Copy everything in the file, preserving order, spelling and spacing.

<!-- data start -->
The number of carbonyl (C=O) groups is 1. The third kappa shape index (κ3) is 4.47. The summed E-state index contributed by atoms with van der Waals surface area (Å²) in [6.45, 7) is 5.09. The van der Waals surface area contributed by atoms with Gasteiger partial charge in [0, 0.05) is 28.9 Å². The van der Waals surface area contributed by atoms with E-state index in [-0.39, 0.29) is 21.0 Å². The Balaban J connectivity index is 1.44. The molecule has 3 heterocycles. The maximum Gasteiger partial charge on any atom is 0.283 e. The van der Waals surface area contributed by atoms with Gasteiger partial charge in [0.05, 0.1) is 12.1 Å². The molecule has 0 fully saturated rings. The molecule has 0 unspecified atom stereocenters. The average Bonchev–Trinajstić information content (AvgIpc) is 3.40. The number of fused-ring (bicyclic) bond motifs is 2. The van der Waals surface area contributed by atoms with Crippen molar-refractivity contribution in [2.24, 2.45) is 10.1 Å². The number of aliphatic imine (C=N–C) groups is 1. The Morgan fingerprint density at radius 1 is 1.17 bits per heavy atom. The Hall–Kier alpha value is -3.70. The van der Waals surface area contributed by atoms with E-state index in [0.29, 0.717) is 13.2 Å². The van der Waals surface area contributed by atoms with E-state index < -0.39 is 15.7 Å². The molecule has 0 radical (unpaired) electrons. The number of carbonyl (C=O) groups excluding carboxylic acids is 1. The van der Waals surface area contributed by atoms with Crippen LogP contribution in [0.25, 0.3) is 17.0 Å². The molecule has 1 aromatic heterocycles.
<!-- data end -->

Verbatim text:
The number of carbonyl (C=O) groups is 1. The third kappa shape index (κ3) is 4.47. The summed E-state index contributed by atoms with van der Waals surface area (Å²) in [6.45, 7) is 5.09. The van der Waals surface area contributed by atoms with Gasteiger partial charge in [0, 0.05) is 28.9 Å². The van der Waals surface area contributed by atoms with E-state index in [-0.39, 0.29) is 21.0 Å². The Balaban J connectivity index is 1.44. The molecule has 3 heterocycles. The maximum Gasteiger partial charge on any atom is 0.283 e. The van der Waals surface area contributed by atoms with Gasteiger partial charge in [0.05, 0.1) is 12.1 Å². The molecule has 0 fully saturated rings. The molecule has 0 unspecified atom stereocenters. The average Bonchev–Trinajstić information content (AvgIpc) is 3.40. The number of fused-ring (bicyclic) bond motifs is 2. The van der Waals surface area contributed by atoms with Crippen molar-refractivity contribution in [2.24, 2.45) is 10.1 Å². The number of aliphatic imine (C=N–C) groups is 1. The Morgan fingerprint density at radius 1 is 1.17 bits per heavy atom. The Hall–Kier alpha value is -3.70. The van der Waals surface area contributed by atoms with E-state index in [0.29, 0.717) is 13.2 Å². The van der Waals surface area contributed by atoms with E-state index < -0.39 is 15.7 Å². The molecule has 0 radical (unpaired) electrons. The number of carbonyl (C=O) groups excluding carboxylic acids is 1. The van der Waals surface area contributed by atoms with Crippen LogP contribution in [0.25, 0.3) is 17.0 Å². The molecule has 1 aromatic heterocycles.